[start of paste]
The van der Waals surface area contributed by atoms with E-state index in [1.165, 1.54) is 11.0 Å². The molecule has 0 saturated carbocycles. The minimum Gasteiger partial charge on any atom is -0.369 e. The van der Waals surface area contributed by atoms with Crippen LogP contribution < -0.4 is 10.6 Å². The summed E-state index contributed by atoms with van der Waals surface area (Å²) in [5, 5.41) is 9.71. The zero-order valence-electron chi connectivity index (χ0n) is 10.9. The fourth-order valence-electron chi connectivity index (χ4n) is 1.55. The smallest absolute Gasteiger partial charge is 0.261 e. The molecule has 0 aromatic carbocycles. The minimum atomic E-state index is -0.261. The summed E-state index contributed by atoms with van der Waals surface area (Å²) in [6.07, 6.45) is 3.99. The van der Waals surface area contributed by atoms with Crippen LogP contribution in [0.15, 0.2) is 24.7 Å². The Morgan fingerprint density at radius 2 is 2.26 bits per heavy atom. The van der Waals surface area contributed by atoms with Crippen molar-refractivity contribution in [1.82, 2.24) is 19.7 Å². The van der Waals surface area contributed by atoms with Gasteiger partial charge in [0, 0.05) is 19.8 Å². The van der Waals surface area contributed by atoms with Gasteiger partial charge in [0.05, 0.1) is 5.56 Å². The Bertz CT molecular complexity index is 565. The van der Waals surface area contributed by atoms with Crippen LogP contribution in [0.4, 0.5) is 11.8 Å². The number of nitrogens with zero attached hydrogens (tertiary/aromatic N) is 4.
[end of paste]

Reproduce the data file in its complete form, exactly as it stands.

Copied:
The van der Waals surface area contributed by atoms with E-state index in [1.165, 1.54) is 11.0 Å². The molecule has 0 saturated carbocycles. The minimum Gasteiger partial charge on any atom is -0.369 e. The van der Waals surface area contributed by atoms with Crippen LogP contribution < -0.4 is 10.6 Å². The summed E-state index contributed by atoms with van der Waals surface area (Å²) in [5, 5.41) is 9.71. The zero-order valence-electron chi connectivity index (χ0n) is 10.9. The fourth-order valence-electron chi connectivity index (χ4n) is 1.55. The smallest absolute Gasteiger partial charge is 0.261 e. The molecule has 0 aromatic carbocycles. The minimum atomic E-state index is -0.261. The summed E-state index contributed by atoms with van der Waals surface area (Å²) in [6.07, 6.45) is 3.99. The van der Waals surface area contributed by atoms with Crippen LogP contribution in [0.15, 0.2) is 24.7 Å². The Morgan fingerprint density at radius 2 is 2.26 bits per heavy atom. The van der Waals surface area contributed by atoms with Crippen molar-refractivity contribution in [1.82, 2.24) is 19.7 Å². The van der Waals surface area contributed by atoms with Gasteiger partial charge in [0, 0.05) is 19.8 Å². The van der Waals surface area contributed by atoms with Gasteiger partial charge in [0.05, 0.1) is 5.56 Å². The Bertz CT molecular complexity index is 565. The van der Waals surface area contributed by atoms with Crippen LogP contribution in [0.4, 0.5) is 11.8 Å². The number of nitrogens with zero attached hydrogens (tertiary/aromatic N) is 4.